The Cast-Radiograph Evaluation is a measure of the results of treatment based on analysis of the final dental casts and dental radiographs. The most common deficiencies found in the Cast-Radiograph Evaluation are alignment, buccolingual inclination inadequacies, marginal ridge discrepancies, and root angulation problems. Lateral incisors and second molars most often lack adequate alignment.
The Case Management Form is a measure of the treatment changes in the skeletal, dental, and facial soft-tissue aspects of the case. This analysis also documents how well the treatment objectives were met. The skeletal, dental, and facial analyses must have relevance to the stated treatment objectives listed on the Written Case Report. If they differ, the examinee should be prepared to explain what happened or why the goals were not achieved. The shaded area in the Records Analysis portion of the form allows the examiner to evaluate the records for thoroughness and quality. The “overall analysis” portion of the form documents whether the patient received proper treatment and adequate final results.
Cephalometric tracing errors are common when the occipital area and the stable areas of the skull (planum sphenoidum, greater wing of the sphenoid, and cribiform plate) are not included or clearly depicted. The maxilla and the mandible should also be traced with the appropriate landmarks. Constructed gonion, as demonstrated on the ABO Web site, should be used to measure the mandibular plane angle. Superimposition errors are common when proper landmarks are ignored. Tracings must be printed on a transparent medium with a 1:1 ratio of tracing to radiograph. There is a detailed explanation of use and superimposition construction in the ABO Web site.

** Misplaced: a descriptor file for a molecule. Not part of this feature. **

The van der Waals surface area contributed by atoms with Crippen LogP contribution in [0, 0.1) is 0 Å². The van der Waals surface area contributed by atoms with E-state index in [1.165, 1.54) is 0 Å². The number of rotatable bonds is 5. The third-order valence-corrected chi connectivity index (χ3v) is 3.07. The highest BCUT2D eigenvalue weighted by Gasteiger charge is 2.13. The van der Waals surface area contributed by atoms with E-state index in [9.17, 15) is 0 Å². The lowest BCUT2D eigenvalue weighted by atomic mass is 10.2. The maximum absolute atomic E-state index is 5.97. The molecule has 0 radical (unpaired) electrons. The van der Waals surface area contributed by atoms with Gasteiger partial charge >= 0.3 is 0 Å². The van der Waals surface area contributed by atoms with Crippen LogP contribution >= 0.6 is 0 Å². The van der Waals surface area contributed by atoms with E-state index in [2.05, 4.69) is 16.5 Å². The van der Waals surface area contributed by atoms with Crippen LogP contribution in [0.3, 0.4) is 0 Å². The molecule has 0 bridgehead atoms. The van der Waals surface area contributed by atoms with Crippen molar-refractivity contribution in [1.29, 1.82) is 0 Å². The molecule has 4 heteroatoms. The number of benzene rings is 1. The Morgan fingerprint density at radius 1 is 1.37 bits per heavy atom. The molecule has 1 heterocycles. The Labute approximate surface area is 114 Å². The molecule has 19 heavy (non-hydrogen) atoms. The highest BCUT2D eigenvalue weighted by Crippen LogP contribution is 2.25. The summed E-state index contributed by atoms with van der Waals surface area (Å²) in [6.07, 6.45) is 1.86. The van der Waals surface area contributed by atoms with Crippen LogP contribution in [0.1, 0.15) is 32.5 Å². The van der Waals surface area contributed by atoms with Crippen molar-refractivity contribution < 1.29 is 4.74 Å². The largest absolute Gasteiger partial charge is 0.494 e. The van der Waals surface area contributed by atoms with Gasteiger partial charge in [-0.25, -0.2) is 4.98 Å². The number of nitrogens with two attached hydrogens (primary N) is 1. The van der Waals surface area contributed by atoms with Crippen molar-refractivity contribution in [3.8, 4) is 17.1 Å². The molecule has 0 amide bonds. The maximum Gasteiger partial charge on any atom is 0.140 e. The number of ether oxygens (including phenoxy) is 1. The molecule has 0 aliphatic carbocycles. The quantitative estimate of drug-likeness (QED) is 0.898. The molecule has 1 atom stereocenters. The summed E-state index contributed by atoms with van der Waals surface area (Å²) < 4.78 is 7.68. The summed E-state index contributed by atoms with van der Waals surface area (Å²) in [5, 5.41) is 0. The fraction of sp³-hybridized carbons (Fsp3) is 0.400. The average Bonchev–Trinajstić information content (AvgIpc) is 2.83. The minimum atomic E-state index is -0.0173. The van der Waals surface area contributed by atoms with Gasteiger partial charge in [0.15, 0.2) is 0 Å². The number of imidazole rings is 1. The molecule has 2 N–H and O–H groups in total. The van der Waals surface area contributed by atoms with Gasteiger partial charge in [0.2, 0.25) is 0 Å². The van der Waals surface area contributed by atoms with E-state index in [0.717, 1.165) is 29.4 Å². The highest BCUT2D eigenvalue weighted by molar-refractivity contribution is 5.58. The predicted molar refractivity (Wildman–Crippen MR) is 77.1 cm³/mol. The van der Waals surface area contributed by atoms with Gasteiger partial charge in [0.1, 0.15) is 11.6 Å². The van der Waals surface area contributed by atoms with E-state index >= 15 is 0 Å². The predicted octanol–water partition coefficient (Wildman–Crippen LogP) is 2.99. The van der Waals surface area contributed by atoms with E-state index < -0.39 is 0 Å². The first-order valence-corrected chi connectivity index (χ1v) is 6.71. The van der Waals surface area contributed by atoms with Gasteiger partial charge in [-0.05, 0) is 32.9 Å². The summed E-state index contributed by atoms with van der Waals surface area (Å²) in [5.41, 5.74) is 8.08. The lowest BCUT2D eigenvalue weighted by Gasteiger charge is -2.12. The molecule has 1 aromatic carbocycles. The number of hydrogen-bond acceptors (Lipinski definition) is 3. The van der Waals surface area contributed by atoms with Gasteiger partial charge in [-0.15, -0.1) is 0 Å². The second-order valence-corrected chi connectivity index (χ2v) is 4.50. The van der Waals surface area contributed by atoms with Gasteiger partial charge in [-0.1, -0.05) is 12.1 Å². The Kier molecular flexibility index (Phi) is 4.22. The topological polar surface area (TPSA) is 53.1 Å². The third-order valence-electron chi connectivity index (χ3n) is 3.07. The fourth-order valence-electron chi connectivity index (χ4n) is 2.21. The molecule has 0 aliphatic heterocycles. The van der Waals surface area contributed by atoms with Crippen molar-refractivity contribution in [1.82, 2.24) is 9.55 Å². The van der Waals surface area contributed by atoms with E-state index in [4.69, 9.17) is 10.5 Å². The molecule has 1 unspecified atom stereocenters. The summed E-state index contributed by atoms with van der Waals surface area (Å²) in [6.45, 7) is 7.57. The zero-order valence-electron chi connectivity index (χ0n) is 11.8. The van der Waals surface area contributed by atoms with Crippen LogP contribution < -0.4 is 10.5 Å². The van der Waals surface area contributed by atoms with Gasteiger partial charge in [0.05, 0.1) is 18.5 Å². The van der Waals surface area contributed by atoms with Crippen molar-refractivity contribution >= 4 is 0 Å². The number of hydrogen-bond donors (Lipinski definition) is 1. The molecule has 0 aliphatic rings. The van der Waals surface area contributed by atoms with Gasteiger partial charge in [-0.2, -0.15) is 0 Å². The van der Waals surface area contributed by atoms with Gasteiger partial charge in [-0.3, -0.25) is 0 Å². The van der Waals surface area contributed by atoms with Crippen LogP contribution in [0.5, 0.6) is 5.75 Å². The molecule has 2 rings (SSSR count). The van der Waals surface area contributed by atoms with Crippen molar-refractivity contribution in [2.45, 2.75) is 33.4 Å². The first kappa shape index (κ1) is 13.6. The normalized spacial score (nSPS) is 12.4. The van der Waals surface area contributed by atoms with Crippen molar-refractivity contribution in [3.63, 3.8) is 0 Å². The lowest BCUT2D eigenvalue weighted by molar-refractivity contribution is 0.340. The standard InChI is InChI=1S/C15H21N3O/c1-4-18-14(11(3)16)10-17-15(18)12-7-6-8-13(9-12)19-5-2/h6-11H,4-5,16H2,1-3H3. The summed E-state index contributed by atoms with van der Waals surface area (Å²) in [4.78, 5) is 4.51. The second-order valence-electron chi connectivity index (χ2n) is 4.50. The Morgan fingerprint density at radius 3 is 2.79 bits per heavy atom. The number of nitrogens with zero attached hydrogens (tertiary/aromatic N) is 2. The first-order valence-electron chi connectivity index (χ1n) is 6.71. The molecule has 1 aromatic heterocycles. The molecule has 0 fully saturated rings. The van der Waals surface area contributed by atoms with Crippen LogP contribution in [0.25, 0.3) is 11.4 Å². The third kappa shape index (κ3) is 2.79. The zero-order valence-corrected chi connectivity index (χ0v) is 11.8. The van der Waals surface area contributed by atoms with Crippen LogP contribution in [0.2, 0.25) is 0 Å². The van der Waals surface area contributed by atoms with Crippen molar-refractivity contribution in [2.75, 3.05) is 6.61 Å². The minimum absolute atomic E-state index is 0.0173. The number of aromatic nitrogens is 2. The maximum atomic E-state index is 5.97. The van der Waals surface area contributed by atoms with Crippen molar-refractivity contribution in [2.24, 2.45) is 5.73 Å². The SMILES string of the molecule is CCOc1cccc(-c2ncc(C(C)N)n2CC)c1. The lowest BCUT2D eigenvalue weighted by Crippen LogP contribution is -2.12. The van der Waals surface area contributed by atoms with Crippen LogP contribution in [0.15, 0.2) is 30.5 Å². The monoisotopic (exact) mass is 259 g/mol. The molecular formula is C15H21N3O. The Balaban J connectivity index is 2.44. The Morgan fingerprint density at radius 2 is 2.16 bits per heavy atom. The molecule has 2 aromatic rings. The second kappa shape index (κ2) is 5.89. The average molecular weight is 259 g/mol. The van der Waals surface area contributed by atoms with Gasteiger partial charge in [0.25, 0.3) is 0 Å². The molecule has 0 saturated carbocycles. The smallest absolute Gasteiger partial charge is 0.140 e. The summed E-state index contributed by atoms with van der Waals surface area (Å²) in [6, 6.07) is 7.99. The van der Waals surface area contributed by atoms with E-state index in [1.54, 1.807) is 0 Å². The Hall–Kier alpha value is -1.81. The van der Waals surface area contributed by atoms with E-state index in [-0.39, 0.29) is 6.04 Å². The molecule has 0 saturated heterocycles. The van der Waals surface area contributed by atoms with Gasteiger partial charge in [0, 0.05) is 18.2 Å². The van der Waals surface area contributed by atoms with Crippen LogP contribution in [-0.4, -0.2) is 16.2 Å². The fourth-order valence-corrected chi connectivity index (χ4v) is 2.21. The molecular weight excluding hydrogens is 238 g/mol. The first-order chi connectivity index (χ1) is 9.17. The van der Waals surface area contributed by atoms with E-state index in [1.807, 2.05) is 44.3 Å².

Proclination of lower incisors resulting from treatment is another situation to which the examinee needs to pay close attention. Although in certain instances based upon the diagnosis, sound treatment planning, and profile considerations, incisor proclination might be appropriate. However excessive advancement and proclination of lower incisors should be avoided because this might be detrimental to periodontal health, and could result in a protruded lower lip and an unaesthetic profile. The examinee should make a proper diagnosis and treatment plan for the case and use appropriate mechanics and techniques to prevent the occurrence of this problem.
Special problems, such as impacted teeth, require specialty-level knowledge, and thus the examinee should be adept at discussing the benefits and shortcomings of different treatment techniques. The examinee should research the literature to know the incidence, sex preference, and other factors of an anomaly involving the displayed case, since the examiners might ask questions about such issues.
Most orthodontists prefer a particular bracket system. It is important to know the system used in case treatment and why it was chosen. Be ready to explain what appliance modifications were used to address unusual circumstances.
Orthodontists are professionally trained people, and our appearance should reflect this attitude. The Board maintains that examiners and examinees should be respectful of one another during the Clinical Examination. Do not hesitate to admit that you are unfamiliar with a question posed in the examination rather than give an answer that has little pertinence to the question. If an examiner makes a statement with which you disagree, be able to support your position with an intelligent discussion.
The ABO Clinical Examination should be an intellectually rewarding and emotionally remunerative endeavor—one the diplomate can reflect upon as a growing and enriching experience.